Bunuel’s film is a politicised mix of comedy of manners and farce. The story develops in a conceptual manner that is almost surreal: formally it deploys a lot of repetitions as well as stories and dreams within stories and dreams. The main idea explored is that of thwarted desires, for food and sex and parental love.
The cast is eminently watchable and the comedy of manners is still intriguing, although as the years progress the identity of the class and generation under the microscope here becomes more and more fictional. I had to rewind several times to check that one of the characters really is suggesting adding a couple of drops of Pernod to a dry martini cocktail “like they did in the 1920s”. Quelle horreur!
The problem is less in the formal structure of the film and ideas explored through it but the tone. Somewhere along the line, the brutal, anarchic mode of films like Belle de Jour, Viridiana or Nazarin has morphed into gentle, self-inclusive satirical digs at soft targets. For example, Don Felipe’s patronising remark about Mao and Freud; doesn’t that encapsulate what Discreet Charm of the Bourgeoisie is all about? It’s minimally intellectual posturing that shows a Sunday supplement level of knowledge about the cultural and political movements of the day.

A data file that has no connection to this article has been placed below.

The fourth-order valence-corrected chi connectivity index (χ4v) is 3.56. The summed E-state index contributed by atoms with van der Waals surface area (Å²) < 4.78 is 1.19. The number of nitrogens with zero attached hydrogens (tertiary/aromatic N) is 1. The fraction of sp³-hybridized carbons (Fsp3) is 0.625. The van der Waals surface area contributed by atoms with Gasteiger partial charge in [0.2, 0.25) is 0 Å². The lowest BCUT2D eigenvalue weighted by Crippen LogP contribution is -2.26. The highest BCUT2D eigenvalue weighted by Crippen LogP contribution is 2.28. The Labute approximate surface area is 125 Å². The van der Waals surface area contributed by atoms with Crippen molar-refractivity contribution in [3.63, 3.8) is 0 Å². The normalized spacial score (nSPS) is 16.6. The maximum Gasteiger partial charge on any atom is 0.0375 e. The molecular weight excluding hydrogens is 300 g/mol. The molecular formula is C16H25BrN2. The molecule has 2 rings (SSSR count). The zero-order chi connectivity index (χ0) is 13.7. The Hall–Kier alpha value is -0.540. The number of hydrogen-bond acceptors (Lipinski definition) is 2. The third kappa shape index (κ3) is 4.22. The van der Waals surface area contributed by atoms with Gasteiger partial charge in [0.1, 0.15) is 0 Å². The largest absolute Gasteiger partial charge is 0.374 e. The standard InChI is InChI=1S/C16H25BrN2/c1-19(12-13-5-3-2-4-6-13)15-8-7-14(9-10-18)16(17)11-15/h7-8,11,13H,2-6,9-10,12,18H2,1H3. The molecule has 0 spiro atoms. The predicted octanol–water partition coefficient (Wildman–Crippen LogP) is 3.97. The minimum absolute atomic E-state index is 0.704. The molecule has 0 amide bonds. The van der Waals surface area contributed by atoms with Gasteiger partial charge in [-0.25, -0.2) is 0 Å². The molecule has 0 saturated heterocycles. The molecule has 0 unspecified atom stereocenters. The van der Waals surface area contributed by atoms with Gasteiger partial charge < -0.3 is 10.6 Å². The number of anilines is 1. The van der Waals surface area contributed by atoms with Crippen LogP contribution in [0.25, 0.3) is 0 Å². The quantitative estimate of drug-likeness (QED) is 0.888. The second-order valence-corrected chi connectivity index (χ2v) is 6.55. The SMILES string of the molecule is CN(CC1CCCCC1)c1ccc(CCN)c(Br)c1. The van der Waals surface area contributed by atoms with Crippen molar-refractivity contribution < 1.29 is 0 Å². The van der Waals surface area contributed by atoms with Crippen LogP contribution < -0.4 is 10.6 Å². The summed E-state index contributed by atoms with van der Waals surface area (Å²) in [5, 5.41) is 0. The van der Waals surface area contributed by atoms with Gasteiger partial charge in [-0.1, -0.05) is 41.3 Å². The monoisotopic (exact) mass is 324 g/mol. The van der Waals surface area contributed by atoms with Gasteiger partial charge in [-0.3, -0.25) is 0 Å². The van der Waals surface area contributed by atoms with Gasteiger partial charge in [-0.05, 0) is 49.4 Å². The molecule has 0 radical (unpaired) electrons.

The restoration is faultless, but Studiocanal haven’t exactly set the world on fire with the extras. They have trundled out a couple of academics who are a bit boring. They also both speak about the same parts of the film. Where’s Kim Newman when you need him?
The Discreet Charm of the Bourgeoisie has a huge reputation, but it feels like my generation’s “cinema du papa” – the sort of thing that would have ruffled our parents’ feathers back in the day but seems like a museum piece now.